Wednesday, January 13, 2010
Atul Gawande's Checklist
Dr. Atul Gawande is one of the best physician writers of this decade. A Cancer Surgeon at Harvard Medical School, he also writes for The New Yorker and has written two best selling books, Complications and Better. Now he is on the speaking tour for his new book, The Checklist Manifesto: How to Get Things Right, and I heard him speak last night. This guy is a great speaker and he makes his case clearly and with anecdotal stories that bring it home to the listener.
Gawande knows that medicine has become so complex that there are thousands of tiny steps and decisions that come together to create a good patient outcome. There are also a thousand ways things can go wrong.
I think of the knee surgery I just had. If one nurse or physical therapist didn't wash their hands before they touched me, I could have gotten an infection that would destroy the surgery. If I didn't get my intraop antibiotic before the incision, that is another way to get infected. If the anticoagulant wasn't ordered, I could have a deep venous thrombosis (a common and known complication). If my dressing was too tight, I could have had a skin ulcer that would delay recovery. All caregivers want to do the right thing...but as Gawande says; "We miss stuff because of the complexity of care".
Gawande and a team of researchers copied the airline industry and brought simple checklists into the operating room to navigate complex procedures. The surgical checklist creates a pre-op "time out" for the surgical team and a way for everyone to communicate verbally the details of the case so they are on the same page. Are antibiotics given? Check! How much blood is expected to be lost? Check! Are there any equipment issues? Check!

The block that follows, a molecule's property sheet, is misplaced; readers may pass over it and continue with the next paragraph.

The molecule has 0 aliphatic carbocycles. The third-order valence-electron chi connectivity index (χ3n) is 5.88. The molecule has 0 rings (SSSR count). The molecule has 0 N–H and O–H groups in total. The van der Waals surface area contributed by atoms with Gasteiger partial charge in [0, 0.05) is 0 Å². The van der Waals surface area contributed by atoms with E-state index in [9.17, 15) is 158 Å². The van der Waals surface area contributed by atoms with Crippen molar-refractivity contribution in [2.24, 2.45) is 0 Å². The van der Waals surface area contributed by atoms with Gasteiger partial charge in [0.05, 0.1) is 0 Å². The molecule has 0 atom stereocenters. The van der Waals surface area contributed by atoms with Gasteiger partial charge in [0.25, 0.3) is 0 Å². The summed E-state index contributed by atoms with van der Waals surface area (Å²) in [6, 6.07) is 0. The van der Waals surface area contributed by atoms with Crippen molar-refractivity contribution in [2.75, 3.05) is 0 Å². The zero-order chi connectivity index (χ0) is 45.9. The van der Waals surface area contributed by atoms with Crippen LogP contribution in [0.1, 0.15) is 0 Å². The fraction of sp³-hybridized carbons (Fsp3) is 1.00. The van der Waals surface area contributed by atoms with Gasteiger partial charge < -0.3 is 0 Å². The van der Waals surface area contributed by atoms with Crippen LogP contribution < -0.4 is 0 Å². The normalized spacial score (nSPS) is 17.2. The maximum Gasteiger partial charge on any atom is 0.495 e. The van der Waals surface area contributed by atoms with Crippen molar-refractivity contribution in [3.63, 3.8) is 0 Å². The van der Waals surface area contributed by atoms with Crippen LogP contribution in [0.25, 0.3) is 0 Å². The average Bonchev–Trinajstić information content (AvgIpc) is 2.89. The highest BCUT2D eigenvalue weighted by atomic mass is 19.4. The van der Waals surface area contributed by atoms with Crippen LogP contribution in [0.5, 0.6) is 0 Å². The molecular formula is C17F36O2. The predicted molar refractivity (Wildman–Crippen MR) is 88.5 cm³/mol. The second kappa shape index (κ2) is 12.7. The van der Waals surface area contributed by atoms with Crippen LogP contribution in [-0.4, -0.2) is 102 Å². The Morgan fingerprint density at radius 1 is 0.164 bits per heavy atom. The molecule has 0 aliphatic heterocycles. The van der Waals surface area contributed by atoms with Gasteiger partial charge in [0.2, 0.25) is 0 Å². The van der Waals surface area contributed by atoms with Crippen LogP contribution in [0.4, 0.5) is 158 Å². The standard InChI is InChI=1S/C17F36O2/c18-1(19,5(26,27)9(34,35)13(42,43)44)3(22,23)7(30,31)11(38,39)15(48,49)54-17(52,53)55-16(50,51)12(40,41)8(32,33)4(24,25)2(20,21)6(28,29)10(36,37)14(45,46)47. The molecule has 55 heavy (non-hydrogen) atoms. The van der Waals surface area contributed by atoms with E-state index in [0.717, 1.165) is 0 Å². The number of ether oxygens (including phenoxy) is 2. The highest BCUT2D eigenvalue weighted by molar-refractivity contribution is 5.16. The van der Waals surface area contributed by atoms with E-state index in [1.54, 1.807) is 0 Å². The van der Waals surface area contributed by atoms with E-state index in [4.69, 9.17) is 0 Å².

It sounds simple but there is significant push back from some surgeons for using a simple checklist. They say it makes no difference. It causes unnecessary delays. It is worthless and just another administrative hassle. Yet institutions that use the checklist show a significant drop in complications and better outcomes for patients.
Gawande made the point that health care reform is a way of organizing and paying for health care. But the real advances we make in patient care going forward will depend upon bringing caregivers together to deliver care in organized ways with the emphasis on patient outcome...not just on what we doctors are doing at that moment.
The surgeon constructed my new knee perfectly...but the entire operation could have been a failure if everything that should have happened post-op, didn't happen. Medicine is a team sport and team sports have game plans and everyone knows their role. Atul Gawande is spreading the message.
Posted by Toni Brayer, MD at 7:20 AM